One of the first things I learned to cook was ravioli. Initially, it was less “cook” than “assist in the preparation of,” which my family would do every Thanksgiving and/or Christmas, rolling out dozens of little meat-cheese-and-herb filled pasta dumplings, that were generally far more coveted than the inevitably dry-ass turkey. My grandma or great aunt would then serve them, slathered in a heavy red meat sauce that had been simmering for hours, with a thin film of orange grease on the top, as seen in virtually every mob movie ever made.
I still make ravioli (you can say “ravioli” or “raviolis,” the “i” makes it plural in Italian) every year with my own kids. Partly to maintain the tradition, and partly because I just like eating them. I’m a firm believer that the team production effort makes them taste better.
We did, and do, always make them basically the same way: cook the meat (ground beef, usually, maybe with some other ground meat in there too) for the filling in a pan, mix it with herbs, cheese, and/or greens (spinach or swiss chard), let it cool, and then use the mixture it to fill the little scalloped-edged ravioli squares. Most of the recipes I’ve researched online seem to describe basically this same method.
This is partly why I was surprised to find, when I worked in the kitchen of a Chinese restaurant in college, that they never cooked the meat before it went in the dumplings. Pork, shrimp, or chicken — it always went into the little potsticker rounds raw. And, much like my grandmother’s holiday ravioli, they nearly always were boiled from frozen without defrosting first. (If you don’t freeze the ravioli, you have to cook them the same day, or else the pasta dough will start to turn green. It usually happens within 12 hours, even when refrigerated. I’m not sure if this is also true for eggless doughs. In any case, freezing keeps them from turning green.)
Looking around the internet for dumpling recipes, it seems this is how most meat dumplings are made, across varied cultures — gyoza, shumai, pelmeni, mantu, momo… — the list goes on, but raw meat seems to be the norm. My rough poll of fellow Uproxx Life writers Steve Bramucci and Zach Johnston revealed similar experiences; learning, and continuing to make, ravioli with cooked meat filling, even as we’d learned many other types of dumplings using raw meat.
Which made me wonder: have Italian-Americans always been making ravioli by cooking the meat first, and if so, why? I follow a lot of Top Chefs on Instagram, so I reached out to the two I see making ravioli most often, Joe Sasto and Joe Flamm (clearly, I was hoping to hear from a diverse cross-section of chefs named Joe). I asked Flamm, the season 15 winner and current chef/owner of Rose Mary in Chicago, about it, and he told me “Yeah, so that’s funny: actually we do cook the meat and always have in all the Italian food I’ve ever done. Stuffing raw meat wasn’t something I saw until I worked at a Korean BBQ spot and made the dumplings and they were all raw meat. We still make them, and still cook the meat.”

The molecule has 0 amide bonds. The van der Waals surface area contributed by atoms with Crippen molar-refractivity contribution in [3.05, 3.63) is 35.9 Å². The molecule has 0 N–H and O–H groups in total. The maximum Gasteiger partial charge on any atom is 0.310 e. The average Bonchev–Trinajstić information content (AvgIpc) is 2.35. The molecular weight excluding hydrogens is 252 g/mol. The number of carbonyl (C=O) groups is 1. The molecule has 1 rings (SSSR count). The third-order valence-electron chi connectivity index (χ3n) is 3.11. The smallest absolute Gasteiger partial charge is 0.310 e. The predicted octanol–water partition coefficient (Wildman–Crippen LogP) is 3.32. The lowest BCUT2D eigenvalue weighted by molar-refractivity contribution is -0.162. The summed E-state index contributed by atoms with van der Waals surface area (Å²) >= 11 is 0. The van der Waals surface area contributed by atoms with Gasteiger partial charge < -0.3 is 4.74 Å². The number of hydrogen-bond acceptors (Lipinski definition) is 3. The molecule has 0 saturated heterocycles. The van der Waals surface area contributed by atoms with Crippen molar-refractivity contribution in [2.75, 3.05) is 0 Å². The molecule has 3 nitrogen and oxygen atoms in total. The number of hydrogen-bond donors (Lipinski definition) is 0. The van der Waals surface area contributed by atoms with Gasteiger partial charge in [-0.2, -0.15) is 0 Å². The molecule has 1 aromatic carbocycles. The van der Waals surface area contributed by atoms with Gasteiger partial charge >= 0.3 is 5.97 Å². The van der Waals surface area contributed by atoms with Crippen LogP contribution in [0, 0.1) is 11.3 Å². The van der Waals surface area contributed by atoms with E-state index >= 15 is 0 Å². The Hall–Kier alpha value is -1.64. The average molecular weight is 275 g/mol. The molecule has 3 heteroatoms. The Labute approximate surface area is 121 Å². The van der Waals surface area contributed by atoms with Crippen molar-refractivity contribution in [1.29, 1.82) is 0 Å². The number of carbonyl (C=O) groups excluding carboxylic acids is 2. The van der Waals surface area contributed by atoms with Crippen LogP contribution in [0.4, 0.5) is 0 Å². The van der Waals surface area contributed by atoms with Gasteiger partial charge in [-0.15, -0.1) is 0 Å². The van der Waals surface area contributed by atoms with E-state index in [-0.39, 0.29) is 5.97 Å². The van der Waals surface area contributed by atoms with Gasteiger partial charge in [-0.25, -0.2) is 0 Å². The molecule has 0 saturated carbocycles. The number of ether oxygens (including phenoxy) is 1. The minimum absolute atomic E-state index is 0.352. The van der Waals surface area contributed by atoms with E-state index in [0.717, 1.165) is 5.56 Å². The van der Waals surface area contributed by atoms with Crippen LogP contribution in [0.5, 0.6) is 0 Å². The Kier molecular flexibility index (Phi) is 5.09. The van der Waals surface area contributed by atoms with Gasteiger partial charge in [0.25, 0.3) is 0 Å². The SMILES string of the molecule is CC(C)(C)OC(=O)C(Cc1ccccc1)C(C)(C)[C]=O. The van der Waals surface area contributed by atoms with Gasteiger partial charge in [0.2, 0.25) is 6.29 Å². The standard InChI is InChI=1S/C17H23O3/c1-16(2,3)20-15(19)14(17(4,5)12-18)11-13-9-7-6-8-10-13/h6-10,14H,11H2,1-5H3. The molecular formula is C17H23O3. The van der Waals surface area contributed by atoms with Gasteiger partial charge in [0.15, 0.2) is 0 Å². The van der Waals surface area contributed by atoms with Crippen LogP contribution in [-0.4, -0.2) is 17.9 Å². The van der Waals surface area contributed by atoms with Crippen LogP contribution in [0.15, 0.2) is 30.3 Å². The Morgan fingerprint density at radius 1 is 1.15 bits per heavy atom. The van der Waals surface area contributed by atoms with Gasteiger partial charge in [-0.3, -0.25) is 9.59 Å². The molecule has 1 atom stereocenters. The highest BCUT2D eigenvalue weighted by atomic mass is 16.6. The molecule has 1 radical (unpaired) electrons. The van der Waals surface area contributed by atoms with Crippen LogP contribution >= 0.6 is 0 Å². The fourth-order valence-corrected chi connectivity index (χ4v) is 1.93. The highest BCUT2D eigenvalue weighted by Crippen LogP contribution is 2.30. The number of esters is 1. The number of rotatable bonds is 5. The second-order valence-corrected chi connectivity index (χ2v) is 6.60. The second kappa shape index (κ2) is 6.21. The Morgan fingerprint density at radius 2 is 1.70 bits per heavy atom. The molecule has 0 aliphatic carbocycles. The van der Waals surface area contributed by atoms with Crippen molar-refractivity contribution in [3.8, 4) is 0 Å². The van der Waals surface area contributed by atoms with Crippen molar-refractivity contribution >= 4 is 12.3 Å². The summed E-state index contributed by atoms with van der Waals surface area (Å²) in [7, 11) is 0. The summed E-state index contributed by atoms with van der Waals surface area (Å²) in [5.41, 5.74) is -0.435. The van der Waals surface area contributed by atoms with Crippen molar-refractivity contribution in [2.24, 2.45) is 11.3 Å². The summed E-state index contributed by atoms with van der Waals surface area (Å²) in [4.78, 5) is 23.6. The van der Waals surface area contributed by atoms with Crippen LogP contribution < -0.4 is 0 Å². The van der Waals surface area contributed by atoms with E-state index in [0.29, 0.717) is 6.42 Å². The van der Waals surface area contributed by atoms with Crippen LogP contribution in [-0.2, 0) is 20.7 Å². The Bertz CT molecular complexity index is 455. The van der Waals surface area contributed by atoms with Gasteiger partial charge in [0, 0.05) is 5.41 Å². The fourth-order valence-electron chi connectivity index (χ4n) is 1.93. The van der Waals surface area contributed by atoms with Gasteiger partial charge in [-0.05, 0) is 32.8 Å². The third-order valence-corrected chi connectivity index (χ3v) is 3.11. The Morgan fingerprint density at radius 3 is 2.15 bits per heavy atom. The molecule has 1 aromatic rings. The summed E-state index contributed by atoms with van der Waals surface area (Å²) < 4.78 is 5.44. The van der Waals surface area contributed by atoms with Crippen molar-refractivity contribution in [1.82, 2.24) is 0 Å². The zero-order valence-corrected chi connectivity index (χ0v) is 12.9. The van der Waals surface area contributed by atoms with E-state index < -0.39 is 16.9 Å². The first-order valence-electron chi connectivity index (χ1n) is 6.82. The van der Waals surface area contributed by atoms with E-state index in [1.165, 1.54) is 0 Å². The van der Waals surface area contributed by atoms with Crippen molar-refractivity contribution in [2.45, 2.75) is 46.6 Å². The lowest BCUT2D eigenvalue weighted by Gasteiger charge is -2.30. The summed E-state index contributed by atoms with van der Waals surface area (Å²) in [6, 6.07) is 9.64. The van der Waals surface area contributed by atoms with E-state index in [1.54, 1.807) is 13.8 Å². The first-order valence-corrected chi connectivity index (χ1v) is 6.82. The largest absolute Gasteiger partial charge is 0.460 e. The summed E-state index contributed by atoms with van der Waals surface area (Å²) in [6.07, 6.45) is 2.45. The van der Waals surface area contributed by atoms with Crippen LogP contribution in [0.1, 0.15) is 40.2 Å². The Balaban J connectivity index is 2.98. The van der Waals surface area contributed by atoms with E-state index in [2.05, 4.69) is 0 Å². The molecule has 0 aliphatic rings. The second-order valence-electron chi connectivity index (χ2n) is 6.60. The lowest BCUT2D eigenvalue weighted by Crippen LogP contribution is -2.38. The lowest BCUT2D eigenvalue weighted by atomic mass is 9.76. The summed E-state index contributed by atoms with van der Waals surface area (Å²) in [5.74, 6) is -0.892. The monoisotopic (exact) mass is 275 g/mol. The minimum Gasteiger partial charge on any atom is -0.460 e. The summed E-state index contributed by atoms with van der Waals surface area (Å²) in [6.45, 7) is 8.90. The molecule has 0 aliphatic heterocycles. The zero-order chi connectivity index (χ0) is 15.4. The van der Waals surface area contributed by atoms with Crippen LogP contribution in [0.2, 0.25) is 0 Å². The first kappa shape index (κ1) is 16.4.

Clearly, my experience here was not an outlier, cooking meat for ravioli even while learning a variety of raw meat-and-dough dumplings. Next, I asked Sasto, also a season 15 competitor, who currently runs a few pop-ups and cooking classes, if he always cooks the meat for his ravioli and stuffed pastas, and got a different answer.
“Definitely not,” Sasto said. “It depends on the desired shape, filling, texture, and result you’re looking for.”
I asked if cooked was how he’d first learned it, and he said no, actually. His first stuffed pasta was a traditional tortellini with raw ground pork and mortadella.
If you can use raw pork in a tortellini, it would stand to reason that you can use raw meat in a ravioli. And if it’s possible, why isn’t it standard? Since I couldn’t exactly answer that one with a poll, I figured the best way was just to make some that way and compare the results and the process. I already had the necessary ingredients in the fridge.
To start, I mixed up some dough using my usual ratio — three eggs, three yolks, two cups of 00 flour, and a little olive oil, which I prefer to mix up in a food processor since that seems to be the fastest method (your own dough ratio will vary based on egg size, flour type, and climate). For the filling, I used what I already had in the fridge: ground beef, ricotta, grated raw garlic, Parmigiano reggiano (24 month-aged), parsley, and eggs.
Fairly similar to what you’d put in an Italian meatball.
From there I made them more or less the way I always do — rolling the dough out in the machine, then laying it across my metal ravioli press. I rolled the sheets out to number seven thinness on my machine (which goes up to 8). I usually go thinner for ravioli than other pasta because the edges will be two sheets pressed together.
One thing I noticed right off the bat with the raw method was that the filling stayed a little more uniform in its raw form; a little less crumbly than the cooked version, which made the filling process a little easier. They made nice little gelatinous balls (also my nickname in high school).
I suppose I could’ve even used a piping bag, though I didn’t. Just a small spoon.
To cook them, I, again, just threw them in a pot of boiling salty water (I read somewhere, I think it was Samin Nosrat, that salting the dough can make it tougher, so I compensate with saltier cooking water. To be honest I’ve never noticed much difference in texture between salted and unsalted dough).